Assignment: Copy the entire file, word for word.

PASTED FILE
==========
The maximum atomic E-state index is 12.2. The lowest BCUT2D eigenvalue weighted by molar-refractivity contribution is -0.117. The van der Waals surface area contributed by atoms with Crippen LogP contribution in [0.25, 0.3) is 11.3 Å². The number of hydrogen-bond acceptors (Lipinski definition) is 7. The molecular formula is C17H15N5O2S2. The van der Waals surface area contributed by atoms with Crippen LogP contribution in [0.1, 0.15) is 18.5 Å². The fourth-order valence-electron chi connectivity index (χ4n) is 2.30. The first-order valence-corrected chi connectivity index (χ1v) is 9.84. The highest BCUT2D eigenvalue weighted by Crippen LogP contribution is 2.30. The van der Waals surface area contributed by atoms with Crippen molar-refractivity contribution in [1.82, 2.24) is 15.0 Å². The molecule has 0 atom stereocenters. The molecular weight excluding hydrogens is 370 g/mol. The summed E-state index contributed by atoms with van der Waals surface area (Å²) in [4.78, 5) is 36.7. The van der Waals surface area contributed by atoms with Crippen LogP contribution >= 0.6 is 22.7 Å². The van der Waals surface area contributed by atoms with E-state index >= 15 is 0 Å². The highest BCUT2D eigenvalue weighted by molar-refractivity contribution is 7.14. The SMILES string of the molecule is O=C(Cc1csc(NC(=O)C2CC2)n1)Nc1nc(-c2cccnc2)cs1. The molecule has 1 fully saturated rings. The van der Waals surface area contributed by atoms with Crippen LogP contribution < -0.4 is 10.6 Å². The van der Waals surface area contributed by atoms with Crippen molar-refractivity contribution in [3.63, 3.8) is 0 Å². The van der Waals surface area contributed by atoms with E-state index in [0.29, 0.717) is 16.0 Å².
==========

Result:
The maximum atomic E-state index is 12.2. The lowest BCUT2D eigenvalue weighted by molar-refractivity contribution is -0.117. The van der Waals surface area contributed by atoms with Crippen LogP contribution in [0.25, 0.3) is 11.3 Å². The number of hydrogen-bond acceptors (Lipinski definition) is 7. The molecular formula is C17H15N5O2S2. The van der Waals surface area contributed by atoms with Crippen LogP contribution in [0.1, 0.15) is 18.5 Å². The fourth-order valence-electron chi connectivity index (χ4n) is 2.30. The first-order valence-corrected chi connectivity index (χ1v) is 9.84. The highest BCUT2D eigenvalue weighted by Crippen LogP contribution is 2.30. The van der Waals surface area contributed by atoms with Crippen molar-refractivity contribution in [1.82, 2.24) is 15.0 Å². The molecule has 0 atom stereocenters. The molecular weight excluding hydrogens is 370 g/mol. The summed E-state index contributed by atoms with van der Waals surface area (Å²) in [4.78, 5) is 36.7. The van der Waals surface area contributed by atoms with Crippen LogP contribution >= 0.6 is 22.7 Å². The van der Waals surface area contributed by atoms with E-state index >= 15 is 0 Å². The highest BCUT2D eigenvalue weighted by molar-refractivity contribution is 7.14. The SMILES string of the molecule is O=C(Cc1csc(NC(=O)C2CC2)n1)Nc1nc(-c2cccnc2)cs1. The molecule has 1 fully saturated rings. The van der Waals surface area contributed by atoms with Crippen LogP contribution < -0.4 is 10.6 Å². The van der Waals surface area contributed by atoms with Crippen molar-refractivity contribution in [3.63, 3.8) is 0 Å². The van der Waals surface area contributed by atoms with E-state index in [0.29, 0.717) is 16.0 Å².